Printing Scherk in Clay

Having a virtual repository is great because it is widely available and doesn’t require space. Sometimes, however, one likes to be able to look at something real, so occasionally I will post about actual objects involving minimal surfaces.

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Two years ago, Malcolm Mobutu Smith and myself set out to make mathematically inspired objects in clay. Malcolm has been intrigued by the relatively new method of clay printing, so he built a small printer, and we got to work.

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The simplicity is challenging: You have a tube full of clay that is providing a continuous stream of clay (unless there are air pockets in the tube), a little motor that moves the tube around horizontally and vertically (don’t stop, unless you really want a small heap of clay), and a little Arduino to whom you can talk in Gcode.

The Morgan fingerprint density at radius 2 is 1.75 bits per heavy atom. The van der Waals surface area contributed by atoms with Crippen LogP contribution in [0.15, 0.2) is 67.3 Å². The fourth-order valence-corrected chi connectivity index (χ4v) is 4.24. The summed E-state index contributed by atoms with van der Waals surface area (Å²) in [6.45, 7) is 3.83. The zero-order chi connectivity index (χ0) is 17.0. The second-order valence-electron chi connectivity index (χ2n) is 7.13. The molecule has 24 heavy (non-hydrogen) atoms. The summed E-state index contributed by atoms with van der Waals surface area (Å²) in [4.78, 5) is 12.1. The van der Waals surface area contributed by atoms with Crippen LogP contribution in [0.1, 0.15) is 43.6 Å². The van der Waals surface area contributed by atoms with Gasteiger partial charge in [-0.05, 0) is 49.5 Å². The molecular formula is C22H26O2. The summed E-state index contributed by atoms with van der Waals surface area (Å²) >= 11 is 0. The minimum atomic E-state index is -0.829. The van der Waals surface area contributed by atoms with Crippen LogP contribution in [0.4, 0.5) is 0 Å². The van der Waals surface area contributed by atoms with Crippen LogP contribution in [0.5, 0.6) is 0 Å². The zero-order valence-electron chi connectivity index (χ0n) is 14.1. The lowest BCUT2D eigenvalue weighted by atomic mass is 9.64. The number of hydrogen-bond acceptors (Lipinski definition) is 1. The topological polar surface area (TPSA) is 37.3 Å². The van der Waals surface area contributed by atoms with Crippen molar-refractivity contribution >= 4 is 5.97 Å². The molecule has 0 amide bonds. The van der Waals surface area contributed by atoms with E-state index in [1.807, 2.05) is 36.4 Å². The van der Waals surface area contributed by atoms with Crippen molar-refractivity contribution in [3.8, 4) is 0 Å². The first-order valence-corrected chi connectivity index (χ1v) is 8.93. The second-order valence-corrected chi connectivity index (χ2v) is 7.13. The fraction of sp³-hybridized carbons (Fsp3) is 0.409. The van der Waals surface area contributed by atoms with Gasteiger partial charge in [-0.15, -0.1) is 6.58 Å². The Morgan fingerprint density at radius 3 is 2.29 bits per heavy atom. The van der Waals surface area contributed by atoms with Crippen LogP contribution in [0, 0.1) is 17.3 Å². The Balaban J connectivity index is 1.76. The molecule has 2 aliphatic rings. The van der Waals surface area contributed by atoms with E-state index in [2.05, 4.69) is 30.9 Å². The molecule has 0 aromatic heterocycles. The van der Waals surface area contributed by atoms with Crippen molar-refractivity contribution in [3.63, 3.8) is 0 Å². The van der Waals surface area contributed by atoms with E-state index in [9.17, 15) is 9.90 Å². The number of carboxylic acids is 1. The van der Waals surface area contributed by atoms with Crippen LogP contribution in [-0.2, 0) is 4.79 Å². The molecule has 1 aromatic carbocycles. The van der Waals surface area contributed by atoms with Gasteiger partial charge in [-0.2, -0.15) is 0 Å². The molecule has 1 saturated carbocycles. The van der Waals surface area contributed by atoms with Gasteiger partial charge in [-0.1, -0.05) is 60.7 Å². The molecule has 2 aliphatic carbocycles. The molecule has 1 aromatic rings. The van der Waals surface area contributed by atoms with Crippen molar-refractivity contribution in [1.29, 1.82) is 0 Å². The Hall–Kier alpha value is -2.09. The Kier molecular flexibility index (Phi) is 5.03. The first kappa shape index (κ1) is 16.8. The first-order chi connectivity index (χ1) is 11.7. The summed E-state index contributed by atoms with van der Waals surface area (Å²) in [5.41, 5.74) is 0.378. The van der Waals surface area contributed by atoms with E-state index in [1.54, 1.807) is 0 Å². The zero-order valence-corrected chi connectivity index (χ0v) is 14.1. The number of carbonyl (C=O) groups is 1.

My little mesh.m package has a function that allows to thicken a surface mesh, which can be exported into an stl file. Then we use Slic3R to convert that into Gcode, which is not much more than a bunch of instructions saying “move from A to B in time T.”

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After that, the printing of a 6-ended singly periodic Scherk surface starts with layers of three arcs. Because the printer doesn’t stop printing, it needs to skip fast between the arcs, leaving behind little charming artifacts.

Many things can go wrong: Overhangs can (will) break, the clay dries too fast so that the next layer doesn’t stick, the clay is too soft so that everything sags… But this piece worked out pretty nicely.  I now have a real Scherk surface at home:

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